BROOKSVILLE — The head of the Republican Party in Hernando County is asking Supervisor of Elections Annie Williams to issue a retraction and correct recent statements she made in defending an employee over allegations that the employee violated state election laws.
In a news release Friday, party chairman Blaise Ingoglia said Williams was wrong when she said that Democratic supervisor of elections candidate and elections office employee Elizabeth Townsend did not violate state statutes by parking her campaign-adorned vehicle next to the Forest Oaks elections office last month while early voting was taking place.
"It is troubling that the people we are trusting to ensure a clean and smooth election process are having such a challenging time following a common sense law," Ingoglia said in the release.
Ingoglia was referring to allegations made last month by Townsend's Republican opponent, Shirley Anderson, that Townsend's car was seen parked closer to the office's door than the 100-foot setback provided in state law.
Ingoglia said that his belief is based on an email sent Sept. 4 to his father, Andrew Ingoglia, a campaign volunteer for Anderson, by Gary Holland, assistant general counsel for the Florida Department of State.
Answering an inquiry from Andrew Ingoglia, Holland said that parking a vehicle with campaign signs within the setback was improper, even if Townsend's name wasn't on the ballot in the primary election.
Holland wrote: "If it was allowed in a primary just because a candidate was not on the general election ballot it would become unruly as all general election candidates would want to solicit within the zone during the primary."
Holland also noted that his opinion was for reference only.
Williams said on Aug. 30 that she felt Townsend was not in violation of the law because she was not a candidate on the primary ballot and that Townsend uses her vehicle to drive to and from work.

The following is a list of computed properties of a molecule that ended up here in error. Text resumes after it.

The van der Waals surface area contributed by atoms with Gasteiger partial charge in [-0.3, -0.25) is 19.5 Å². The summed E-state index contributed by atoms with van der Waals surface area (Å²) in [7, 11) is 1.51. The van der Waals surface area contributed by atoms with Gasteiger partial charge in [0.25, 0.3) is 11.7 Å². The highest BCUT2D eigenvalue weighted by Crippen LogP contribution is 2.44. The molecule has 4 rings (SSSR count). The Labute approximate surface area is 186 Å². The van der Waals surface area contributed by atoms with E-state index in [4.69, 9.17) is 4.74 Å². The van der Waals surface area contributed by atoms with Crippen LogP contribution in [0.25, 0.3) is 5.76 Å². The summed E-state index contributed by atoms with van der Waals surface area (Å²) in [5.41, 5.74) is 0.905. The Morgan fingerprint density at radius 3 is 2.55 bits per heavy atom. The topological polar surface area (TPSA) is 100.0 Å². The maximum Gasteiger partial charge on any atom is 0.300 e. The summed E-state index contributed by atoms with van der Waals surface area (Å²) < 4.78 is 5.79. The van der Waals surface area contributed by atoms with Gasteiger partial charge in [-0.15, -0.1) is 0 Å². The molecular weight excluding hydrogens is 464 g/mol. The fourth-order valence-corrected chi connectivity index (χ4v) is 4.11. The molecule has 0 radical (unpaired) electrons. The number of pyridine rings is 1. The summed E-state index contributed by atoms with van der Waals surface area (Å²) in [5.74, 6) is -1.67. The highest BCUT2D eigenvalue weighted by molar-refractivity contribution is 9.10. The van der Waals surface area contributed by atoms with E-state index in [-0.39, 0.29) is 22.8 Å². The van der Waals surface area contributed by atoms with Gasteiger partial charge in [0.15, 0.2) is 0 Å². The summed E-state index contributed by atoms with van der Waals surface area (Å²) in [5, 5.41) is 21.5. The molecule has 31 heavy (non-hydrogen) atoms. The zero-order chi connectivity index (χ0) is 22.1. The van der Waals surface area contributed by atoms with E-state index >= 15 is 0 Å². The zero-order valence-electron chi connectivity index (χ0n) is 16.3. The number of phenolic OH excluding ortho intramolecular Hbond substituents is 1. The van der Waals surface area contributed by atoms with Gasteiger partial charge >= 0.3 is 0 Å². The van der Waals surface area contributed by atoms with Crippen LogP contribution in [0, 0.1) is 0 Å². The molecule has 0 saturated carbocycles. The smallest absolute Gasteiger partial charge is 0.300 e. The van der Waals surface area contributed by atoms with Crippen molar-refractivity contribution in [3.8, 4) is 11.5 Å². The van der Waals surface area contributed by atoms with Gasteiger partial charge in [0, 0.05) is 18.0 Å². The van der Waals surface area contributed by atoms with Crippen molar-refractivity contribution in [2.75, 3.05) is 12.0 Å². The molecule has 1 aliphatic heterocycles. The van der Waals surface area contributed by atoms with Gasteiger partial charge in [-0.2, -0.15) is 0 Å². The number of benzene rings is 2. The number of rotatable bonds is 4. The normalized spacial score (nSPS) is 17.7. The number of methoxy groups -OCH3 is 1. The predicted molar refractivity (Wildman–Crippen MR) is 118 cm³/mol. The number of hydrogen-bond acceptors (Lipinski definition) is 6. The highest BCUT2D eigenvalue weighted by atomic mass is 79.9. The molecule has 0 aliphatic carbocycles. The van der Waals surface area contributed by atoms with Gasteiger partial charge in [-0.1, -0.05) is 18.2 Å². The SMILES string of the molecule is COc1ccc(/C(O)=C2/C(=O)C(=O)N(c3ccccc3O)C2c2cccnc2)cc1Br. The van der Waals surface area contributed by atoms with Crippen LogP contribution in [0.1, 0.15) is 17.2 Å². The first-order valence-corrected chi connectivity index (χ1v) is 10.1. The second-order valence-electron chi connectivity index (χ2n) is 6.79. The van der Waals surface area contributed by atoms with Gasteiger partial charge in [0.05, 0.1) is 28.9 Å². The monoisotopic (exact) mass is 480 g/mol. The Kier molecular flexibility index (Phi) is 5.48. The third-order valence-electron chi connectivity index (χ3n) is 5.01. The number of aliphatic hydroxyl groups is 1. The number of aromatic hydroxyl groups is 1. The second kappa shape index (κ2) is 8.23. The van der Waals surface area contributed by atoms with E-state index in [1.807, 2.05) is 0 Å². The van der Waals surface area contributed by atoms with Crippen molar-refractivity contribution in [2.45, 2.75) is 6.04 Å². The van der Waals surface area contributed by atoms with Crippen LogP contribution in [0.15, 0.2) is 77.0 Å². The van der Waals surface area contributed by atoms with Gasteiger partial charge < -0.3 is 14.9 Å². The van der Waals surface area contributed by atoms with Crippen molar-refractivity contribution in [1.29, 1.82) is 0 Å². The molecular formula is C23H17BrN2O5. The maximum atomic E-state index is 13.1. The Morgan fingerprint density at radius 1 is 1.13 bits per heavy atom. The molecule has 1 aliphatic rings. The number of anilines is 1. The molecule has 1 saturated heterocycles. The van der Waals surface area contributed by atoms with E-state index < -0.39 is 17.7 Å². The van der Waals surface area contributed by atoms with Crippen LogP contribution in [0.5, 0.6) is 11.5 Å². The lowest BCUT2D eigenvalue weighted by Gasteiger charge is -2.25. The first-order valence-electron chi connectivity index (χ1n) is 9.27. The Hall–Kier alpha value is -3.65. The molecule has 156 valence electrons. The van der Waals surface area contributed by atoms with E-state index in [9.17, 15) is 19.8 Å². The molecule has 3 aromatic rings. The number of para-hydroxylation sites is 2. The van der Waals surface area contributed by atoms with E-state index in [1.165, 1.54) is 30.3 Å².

Under statutes, that is not considered "participating in a political campaign for an elected office while on duty," Williams said.
The incident came to light shortly after Anderson was notified by Williams that she had violated a state election statute when she entered a polling place during the Aug. 14 primary to inquire about the day's vote count.
Anderson later notified Williams that her opponent had also violated state election rules and sent photos of Townsend's car that she said were taken Aug. 4, the day early voting began.
Townsend, who works as operations director for the elections office, said last week that now that she is on the Nov. 6 general election ballot, she won't park her vehicle in her reserved spot during early voting or on Election Day.
"It is troublesome how Ms. Williams is quick to point out when others make mistakes, but when a candidate in her own political party makes a mistake she offers bizarre interpretations of existing law to cover for them," Ingoglia said in his release.
Williams did not return phone calls Friday from the Times.
Logan Neill can be reached at email@example.com or (352) 848-1435.